Question about those jet helicopters

Several black helicopters of various types just went by – one was that kind of heli with a jet engine that the military uses; others were conventional ones. It sounded as if they were flying very low. As they went by, I heard a spray of something hit the roof.

Do those jet helis leave a contrail like planes do? If they are flying low enough, could this particulate stuff actually hit your roof before dispersing?

A turbine engine. Sounds more likely it was dust and dirt stirred up that hit your house, if they were involved at all, that would be awfully low. It’s not a jet exhaust producing thrust, so a contrail wouldn’t normally appear except in ideal humidity conditions, and then it’s not really the same as a jet engine contrail.

Unless the helicopter was shedding parts or streaming fuel you were hearing things.

Contrails are composed of water, typically ice at high altitudes. At ground level, this is known as “fog”. I have no idea what “particulate matter” you are talking about.

Just so you know, the “Men In Black” don’t use black helicopters anymore to disappear people. Everybody knows about black helicopters. They use red ones with yellow racing stripes on the side or blue ones with white stripes. They have removable decals on the sides with the logos\call letters of local TV and Radio stations. That way no one will suspect them. :wink:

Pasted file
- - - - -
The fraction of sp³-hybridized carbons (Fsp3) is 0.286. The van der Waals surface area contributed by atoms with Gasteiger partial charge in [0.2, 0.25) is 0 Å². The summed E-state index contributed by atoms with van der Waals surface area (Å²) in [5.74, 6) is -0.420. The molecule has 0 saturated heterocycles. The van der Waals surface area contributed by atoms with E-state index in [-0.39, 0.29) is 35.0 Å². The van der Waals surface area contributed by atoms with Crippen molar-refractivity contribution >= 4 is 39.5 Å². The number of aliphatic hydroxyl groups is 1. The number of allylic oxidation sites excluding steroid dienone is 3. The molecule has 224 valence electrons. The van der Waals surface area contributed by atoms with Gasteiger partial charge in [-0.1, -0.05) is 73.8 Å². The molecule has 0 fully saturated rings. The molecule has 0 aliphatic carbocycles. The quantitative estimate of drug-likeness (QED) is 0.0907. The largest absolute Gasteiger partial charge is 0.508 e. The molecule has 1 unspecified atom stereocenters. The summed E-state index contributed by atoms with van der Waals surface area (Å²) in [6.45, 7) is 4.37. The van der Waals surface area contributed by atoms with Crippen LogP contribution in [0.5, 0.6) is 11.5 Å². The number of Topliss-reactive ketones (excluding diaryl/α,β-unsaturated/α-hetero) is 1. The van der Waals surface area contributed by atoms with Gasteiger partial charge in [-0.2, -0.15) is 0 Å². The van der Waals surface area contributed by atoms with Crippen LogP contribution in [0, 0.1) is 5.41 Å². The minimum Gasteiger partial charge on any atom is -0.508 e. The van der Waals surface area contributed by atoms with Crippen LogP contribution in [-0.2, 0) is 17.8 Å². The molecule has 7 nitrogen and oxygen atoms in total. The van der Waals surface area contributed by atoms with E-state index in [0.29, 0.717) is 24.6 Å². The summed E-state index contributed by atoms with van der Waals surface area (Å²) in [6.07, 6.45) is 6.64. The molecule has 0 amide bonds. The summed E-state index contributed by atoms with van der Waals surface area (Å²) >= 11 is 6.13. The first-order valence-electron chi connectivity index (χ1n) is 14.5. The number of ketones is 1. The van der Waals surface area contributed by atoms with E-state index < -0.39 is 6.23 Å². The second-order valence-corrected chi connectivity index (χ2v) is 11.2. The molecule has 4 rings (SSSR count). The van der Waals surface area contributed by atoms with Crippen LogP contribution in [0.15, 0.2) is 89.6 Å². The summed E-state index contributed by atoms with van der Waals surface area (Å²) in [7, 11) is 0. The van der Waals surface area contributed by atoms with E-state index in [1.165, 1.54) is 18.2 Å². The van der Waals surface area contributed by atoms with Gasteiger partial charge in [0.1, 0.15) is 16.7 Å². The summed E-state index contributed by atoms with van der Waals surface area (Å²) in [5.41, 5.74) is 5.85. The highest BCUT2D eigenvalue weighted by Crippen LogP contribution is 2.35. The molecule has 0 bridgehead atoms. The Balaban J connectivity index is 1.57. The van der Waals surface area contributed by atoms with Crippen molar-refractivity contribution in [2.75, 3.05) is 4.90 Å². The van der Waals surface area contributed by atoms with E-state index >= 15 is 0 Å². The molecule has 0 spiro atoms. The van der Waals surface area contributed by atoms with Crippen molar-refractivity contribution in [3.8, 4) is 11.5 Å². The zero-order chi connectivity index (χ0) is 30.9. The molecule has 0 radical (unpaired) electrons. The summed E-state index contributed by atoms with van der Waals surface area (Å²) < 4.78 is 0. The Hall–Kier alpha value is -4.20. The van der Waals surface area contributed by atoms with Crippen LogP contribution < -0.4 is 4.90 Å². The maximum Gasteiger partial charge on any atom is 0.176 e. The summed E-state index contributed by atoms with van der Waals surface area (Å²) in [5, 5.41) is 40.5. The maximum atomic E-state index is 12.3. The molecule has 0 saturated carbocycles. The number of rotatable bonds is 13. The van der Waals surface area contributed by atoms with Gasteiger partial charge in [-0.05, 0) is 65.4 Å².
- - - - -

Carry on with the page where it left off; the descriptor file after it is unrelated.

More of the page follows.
There is not really such a thing as a ‘jet helicopter’. All large-ish helos, military or civilian, use turbine engines (sometimes called a turbo-shaft). It does not push the helo forward with jet exhaust like a true jet aircraft, it just uses a turbine engine instead of a regular reciprocating internal combustion engine to rotate a drive shaft which spins the rotor.

The reason all but the smallest helicopters use turbine engines is they have much higher power to weight ratios than piston engines, run smoother and much more reliably, all of which are crucial for helos.

Well, I guess that’s the last we will be hearing from brujaja. :frowning: